As much as a good many vocal fans absolutely hate that he'll be playing Batman in the upcoming Batman V Superman: Dawn of Justice, Ben Affleck seems like a pretty OK guy. He's even, according to a new interview with Entertainment Weekly, taking the hatred more or less in stride.
Because it's been one of the grimmest weeks in recent memory, let's all take a deep breath and enjoy the best scene from 'Guardians of the Galaxy.
Movie rumors on the Internet are notoriously difficult to verify or confirm. (What I've started referring to as the Katee Sackhoff Incident is proof enough of that.)
So take this with the appropriate grain of salt: Collider, citing unnamed sources, is reporting that Marvel Studios is moving ahead with an Inhumans movie, with a script written by Joe Robert Cole, a writer who worked his way through the studio's in-house writing program.
In the month or so that follows San Diego Comic-Con, things can get a little hazy. Stories can fall away, and there's some serious catching up that comes after the fervor and madness.
Case in point: When Warner Bros. and DC Entertainment released its extremely vague movie schedule last week, I speculated that one of the dozen or so movies set for release could be a Justice League Dark movie directed (or at least produced) by Guillermo Del Toro. It's a project del Toro has been talking about for a couple years. Now it seems like all but a done deal, if Del Toro's Comic-Con interview with IGN is much of an indication.
Batman V Superman: Dawn of Justice director Zack Snyder apparently has a superpower: The ability to know when radio DJs are talking smack about Aquaman.
Last week, after the on-air personalities on Detroit's sports-talk radio station The Ticket spoke somewhat disparagingly about the character, who will reportedly be played by Jason Momoa in the upcoming Batman V Superman, Snyder called in to school them about Aquaman's "cool abilities."
It takes almost toxic levels of suspension of disbelief to make it through the new Teenage Mutant Ninja Turtles reboot, the fifth and worst entry in the film franchise based on the pop culture phenomenon originally created by Kevin Eastman and Peter Laird. That suspension of disbelief has nothing to do with mutant turtles in the sewers who learned kung fu from a mutant rat to fight a villain wearing a suit of knives. No, the TMNT are as ingrained in our imagination as any other 20th century commercial institution at this point, and if we're seeing the film at all, they've already got us in the theater—we've bought the premise like we've bought our ticket. Rather, this new TMNT suffers from the other, worse kind of suspension of disbelief: Filmgoers are asked to turn off their brain, ignore all logic and just accept the fact that every action taken by every character makes no sense at all.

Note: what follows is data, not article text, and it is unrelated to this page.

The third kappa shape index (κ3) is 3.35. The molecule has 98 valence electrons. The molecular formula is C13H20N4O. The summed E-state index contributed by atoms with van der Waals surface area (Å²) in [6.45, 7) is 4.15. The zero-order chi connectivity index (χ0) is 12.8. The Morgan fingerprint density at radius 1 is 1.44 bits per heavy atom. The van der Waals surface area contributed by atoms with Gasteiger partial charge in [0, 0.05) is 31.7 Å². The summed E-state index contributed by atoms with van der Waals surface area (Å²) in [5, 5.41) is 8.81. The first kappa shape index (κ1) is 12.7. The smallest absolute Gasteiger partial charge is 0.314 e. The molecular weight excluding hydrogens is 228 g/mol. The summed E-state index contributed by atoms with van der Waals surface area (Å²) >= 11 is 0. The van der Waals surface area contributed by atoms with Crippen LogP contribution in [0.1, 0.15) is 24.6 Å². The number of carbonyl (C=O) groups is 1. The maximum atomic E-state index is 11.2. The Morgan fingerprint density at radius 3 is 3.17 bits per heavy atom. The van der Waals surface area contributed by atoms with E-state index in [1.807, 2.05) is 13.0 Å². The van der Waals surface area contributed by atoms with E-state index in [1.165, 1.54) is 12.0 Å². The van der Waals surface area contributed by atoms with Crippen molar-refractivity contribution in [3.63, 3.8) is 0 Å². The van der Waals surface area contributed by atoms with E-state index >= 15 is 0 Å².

It appears that the dawn of justice will happen a little bit earlier than originally predicted.
DC Entertainment and Warner Bros. have moved up the release date of director Zack Snyder's Batman V Superman: Dawn of Justice from the traditional summer-movie territory of May 6, 2016 to March 25 of that year. The move means DC's big franchise film won't directly compete with one of that year's Marvel films, Captain America 3, which is also slated for that date.
Along with the news of the Batman V Superman move, Warner Bros. also announced a list of release dates for projects through 2020, but with no titles.
Guardians Of The Galaxy just enjoyed a very successful weekend at movie theaters, taking home around $94m, far in excess of expectations. The movie also stands at 92% positive reviews on aggregator site Rotten Tomatoes, joining all previous Marvel Studios movies in receiving predominantly favorable notices.
Marvel Studios is doing very well. In six years and ten movies, it has avoided both critical and commercial disasters, and frustrated naysayers who hailed the demise of the superhero movie at every step. Marvel's rivals at Fox, Sony Columbia, and Warner Bros, have enjoyed commercial success as well -- but not with the acclaim, consistency, or proliferation of Marvel. So how does Marvel do it, and can they keep doing it?
Rumors have been flying since last fall that Battlestar Galactica and Longmire star Katee Sackhoff would be taking on the mantle of a Marvel Comics superheroine in a movie role soon, with Captain Marvel being the obvious -- and fan-endorsed -- choice.
Now, Sackhoff has all but confirmed that she's working with Marvel on...something, though her cryptic Tweets have raised some questions about just who she'll be portraying. See if you can decipher her clues below.
Leagues and legions of superheroes are usually effective as a direct result of the union of each member's unique abilities, whether they include super-human strength, lightning-speed, telepathy, or other powers that individually define each of them as a deserved hero and collectively create an unstoppable force.
In Guardians of the Galaxy, we're introduced to a band of outlaws, outsiders and outcasts. With the exception of some sweet dance moves and decent marksmanship, we don't immediately get the traditional introduction to the colorful rainbow of superpowers we're accustomed to with superhero teams. There's no amazing, no fantastic, no spectacular. The Guardians themselves refer to themselves as "losers" and the "biggest idiots" in the galaxy. They underperform or fall below normative expectations. In fact, these space misfits offer something rarely seen in superhero films: the Guardians show emotional, neurological, developmental and communication deficits that 1) are not expected to be resolved or cured at the end of the film and 2) do not make them ineffective as heroes.
The following is a conceptualization of each character's below-average functioning across some psychological dimensions and why these deficits do not create significant limits for them.